A recent tally by the Ministry of Internal Affairs and Communications shows that internal migration into Tokyo topped outflow by 5,433, the lowest figure on record. In particular, people leaving the capital’s central 23 wards outnumbered those moving in by more than some 15,000. This is surely a sign that the concentration of the population in Tokyo is beginning to reverse, and we hope the trend continues.
Before the coronavirus took hold of the country, the pace of depopulation in regional Japan and population increase in Tokyo was speeding up. In 2019, net internal migration into the capital was about 80,000. But in 2020, the first year of the pandemic, that figure dropped to around 30,000. The trend only quickened in 2021.
Correcting the one-way flow of people into Tokyo must be addressed for the sake of crisis management — such as of natural disasters — and maintaining regional societies. The national government has tried to spur “local revitalization,” but can point to no obvious successes. The coronavirus has fundamentally altered the state of play. Factors including deep job cuts in Tokyo’s restaurant and service sector, the growth of telework, and the capital’s persistently high housing costs appear to be driving the change.
However, it’s unclear whether the shifting migration trend will continue. Last year, over 80,000 more people moved into the Tokyo region — the capital plus the neighboring prefectures of Kanagawa, Chiba and Saitama — than moved out. If the pandemic is brought to heel, the flow of people into Tokyo could well resume. To make sure this “goodbye Tokyo” trend is not merely temporary, there needs to be an environment created that encourages people to depart.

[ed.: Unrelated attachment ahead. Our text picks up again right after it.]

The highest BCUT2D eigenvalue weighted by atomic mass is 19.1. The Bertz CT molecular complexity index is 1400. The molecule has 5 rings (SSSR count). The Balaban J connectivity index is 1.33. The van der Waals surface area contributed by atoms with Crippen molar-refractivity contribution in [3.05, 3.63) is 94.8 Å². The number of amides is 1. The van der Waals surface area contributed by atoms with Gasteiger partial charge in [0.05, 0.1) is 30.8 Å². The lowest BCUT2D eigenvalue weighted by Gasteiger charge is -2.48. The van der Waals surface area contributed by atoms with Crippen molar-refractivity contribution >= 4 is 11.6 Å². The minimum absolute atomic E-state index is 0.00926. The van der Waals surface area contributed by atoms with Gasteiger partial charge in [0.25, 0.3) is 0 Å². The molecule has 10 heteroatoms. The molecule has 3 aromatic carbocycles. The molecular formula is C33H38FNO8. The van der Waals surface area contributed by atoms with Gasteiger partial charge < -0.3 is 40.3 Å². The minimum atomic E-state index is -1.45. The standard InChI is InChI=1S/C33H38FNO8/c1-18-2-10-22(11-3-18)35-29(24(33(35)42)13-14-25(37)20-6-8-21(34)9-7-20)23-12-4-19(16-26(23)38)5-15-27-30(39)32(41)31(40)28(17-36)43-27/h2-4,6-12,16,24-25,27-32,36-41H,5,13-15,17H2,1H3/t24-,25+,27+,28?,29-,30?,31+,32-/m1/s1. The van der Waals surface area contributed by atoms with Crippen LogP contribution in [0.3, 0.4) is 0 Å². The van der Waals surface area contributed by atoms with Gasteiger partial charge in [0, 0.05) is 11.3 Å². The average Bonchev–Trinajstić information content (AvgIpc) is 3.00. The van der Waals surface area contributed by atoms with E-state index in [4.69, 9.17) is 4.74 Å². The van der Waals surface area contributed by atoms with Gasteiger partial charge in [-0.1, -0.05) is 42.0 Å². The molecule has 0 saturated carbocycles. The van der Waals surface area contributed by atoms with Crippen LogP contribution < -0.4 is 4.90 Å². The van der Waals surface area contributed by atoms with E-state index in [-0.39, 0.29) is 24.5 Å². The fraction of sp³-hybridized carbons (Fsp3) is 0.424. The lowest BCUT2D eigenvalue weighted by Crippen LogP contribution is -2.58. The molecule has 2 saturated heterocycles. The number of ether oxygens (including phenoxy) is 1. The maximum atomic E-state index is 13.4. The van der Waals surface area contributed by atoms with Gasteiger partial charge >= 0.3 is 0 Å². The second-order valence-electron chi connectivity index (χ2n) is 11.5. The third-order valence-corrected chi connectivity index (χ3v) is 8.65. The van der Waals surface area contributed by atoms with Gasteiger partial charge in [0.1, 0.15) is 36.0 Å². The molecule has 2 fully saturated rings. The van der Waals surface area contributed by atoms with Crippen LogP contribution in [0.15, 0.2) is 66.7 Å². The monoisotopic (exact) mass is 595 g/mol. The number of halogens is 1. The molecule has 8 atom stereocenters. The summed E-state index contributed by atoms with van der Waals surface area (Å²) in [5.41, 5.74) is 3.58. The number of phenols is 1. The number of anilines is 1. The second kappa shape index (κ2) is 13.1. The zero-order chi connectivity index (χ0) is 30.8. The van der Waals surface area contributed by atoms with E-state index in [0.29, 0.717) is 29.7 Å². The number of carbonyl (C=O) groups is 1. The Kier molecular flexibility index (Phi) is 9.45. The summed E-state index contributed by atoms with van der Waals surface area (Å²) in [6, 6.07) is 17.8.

Using remote work to cut back on live appearances at the office would make it easier for employees to live outside the Tokyo region and only commute in by bullet train from time to time. Starting in April, internet giant Yahoo Japan Corp. will begin allowing its staff to live anywhere in the country. More companies should be introducing similar systems paving the way for their workers to move without getting transferred.
Local government initiatives to secure jobs in their jurisdictions, and dispel inbound residents’ anxieties about starting life in a new place, are also indispensable. For example, Sanjo, Niigata Prefecture, is offering a menu of short-stay options including work experience programs tailored to the interests of people pondering a move. Sano, Tochigi Prefecture, is recruiting new residents with offers of training to carry on the city’s famed “Sano ramen” noodles.
Nearly half of people in their 20s currently living in Tokyo’s 23 wards who responded to a Cabinet Office online survey said that they were interested in moving. We should not nip these shifting desires in the bud, but rather cultivate them carefully until they bloom.